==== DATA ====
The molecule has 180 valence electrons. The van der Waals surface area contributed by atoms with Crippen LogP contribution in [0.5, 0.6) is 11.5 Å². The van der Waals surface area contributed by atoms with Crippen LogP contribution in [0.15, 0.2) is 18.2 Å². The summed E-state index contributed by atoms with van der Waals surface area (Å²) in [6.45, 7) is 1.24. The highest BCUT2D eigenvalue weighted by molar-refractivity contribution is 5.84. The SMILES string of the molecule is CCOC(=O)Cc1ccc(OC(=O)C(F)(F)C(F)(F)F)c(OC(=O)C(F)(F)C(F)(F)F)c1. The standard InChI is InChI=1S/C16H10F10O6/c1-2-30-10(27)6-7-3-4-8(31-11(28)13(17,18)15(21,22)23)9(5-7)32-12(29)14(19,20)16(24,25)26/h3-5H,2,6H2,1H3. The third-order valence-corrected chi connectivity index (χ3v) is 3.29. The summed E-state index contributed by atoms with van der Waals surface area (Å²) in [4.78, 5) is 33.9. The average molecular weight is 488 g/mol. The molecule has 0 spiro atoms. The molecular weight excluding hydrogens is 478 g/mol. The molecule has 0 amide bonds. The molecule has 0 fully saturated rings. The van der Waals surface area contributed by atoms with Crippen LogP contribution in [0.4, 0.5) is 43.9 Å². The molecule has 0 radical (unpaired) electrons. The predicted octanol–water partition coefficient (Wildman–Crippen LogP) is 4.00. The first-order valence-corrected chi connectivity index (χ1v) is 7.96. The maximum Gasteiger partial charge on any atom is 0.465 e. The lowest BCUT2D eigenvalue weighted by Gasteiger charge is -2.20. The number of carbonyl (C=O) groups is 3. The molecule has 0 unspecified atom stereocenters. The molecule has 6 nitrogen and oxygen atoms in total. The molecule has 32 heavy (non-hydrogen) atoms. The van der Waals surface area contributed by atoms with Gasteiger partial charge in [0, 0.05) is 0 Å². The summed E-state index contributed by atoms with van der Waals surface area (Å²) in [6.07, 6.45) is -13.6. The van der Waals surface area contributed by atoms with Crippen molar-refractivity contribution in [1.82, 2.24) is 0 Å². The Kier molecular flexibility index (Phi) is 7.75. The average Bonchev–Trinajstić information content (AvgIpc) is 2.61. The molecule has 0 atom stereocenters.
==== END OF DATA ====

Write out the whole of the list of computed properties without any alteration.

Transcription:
The molecule has 180 valence electrons. The van der Waals surface area contributed by atoms with Crippen LogP contribution in [0.5, 0.6) is 11.5 Å². The van der Waals surface area contributed by atoms with Crippen LogP contribution in [0.15, 0.2) is 18.2 Å². The summed E-state index contributed by atoms with van der Waals surface area (Å²) in [6.45, 7) is 1.24. The highest BCUT2D eigenvalue weighted by molar-refractivity contribution is 5.84. The SMILES string of the molecule is CCOC(=O)Cc1ccc(OC(=O)C(F)(F)C(F)(F)F)c(OC(=O)C(F)(F)C(F)(F)F)c1. The standard InChI is InChI=1S/C16H10F10O6/c1-2-30-10(27)6-7-3-4-8(31-11(28)13(17,18)15(21,22)23)9(5-7)32-12(29)14(19,20)16(24,25)26/h3-5H,2,6H2,1H3. The third-order valence-corrected chi connectivity index (χ3v) is 3.29. The summed E-state index contributed by atoms with van der Waals surface area (Å²) in [4.78, 5) is 33.9. The average molecular weight is 488 g/mol. The molecule has 0 spiro atoms. The molecular weight excluding hydrogens is 478 g/mol. The molecule has 0 amide bonds. The molecule has 0 fully saturated rings. The van der Waals surface area contributed by atoms with Crippen LogP contribution in [0.4, 0.5) is 43.9 Å². The molecule has 0 radical (unpaired) electrons. The predicted octanol–water partition coefficient (Wildman–Crippen LogP) is 4.00. The first-order valence-corrected chi connectivity index (χ1v) is 7.96. The maximum Gasteiger partial charge on any atom is 0.465 e. The lowest BCUT2D eigenvalue weighted by Gasteiger charge is -2.20. The number of carbonyl (C=O) groups is 3. The molecule has 0 unspecified atom stereocenters. The molecule has 6 nitrogen and oxygen atoms in total. The molecule has 32 heavy (non-hydrogen) atoms. The van der Waals surface area contributed by atoms with Gasteiger partial charge in [0, 0.05) is 0 Å². The summed E-state index contributed by atoms with van der Waals surface area (Å²) in [6.07, 6.45) is -13.6. The van der Waals surface area contributed by atoms with Crippen molar-refractivity contribution in [1.82, 2.24) is 0 Å². The Kier molecular flexibility index (Phi) is 7.75. The average Bonchev–Trinajstić information content (AvgIpc) is 2.61. The molecule has 0 atom stereocenters.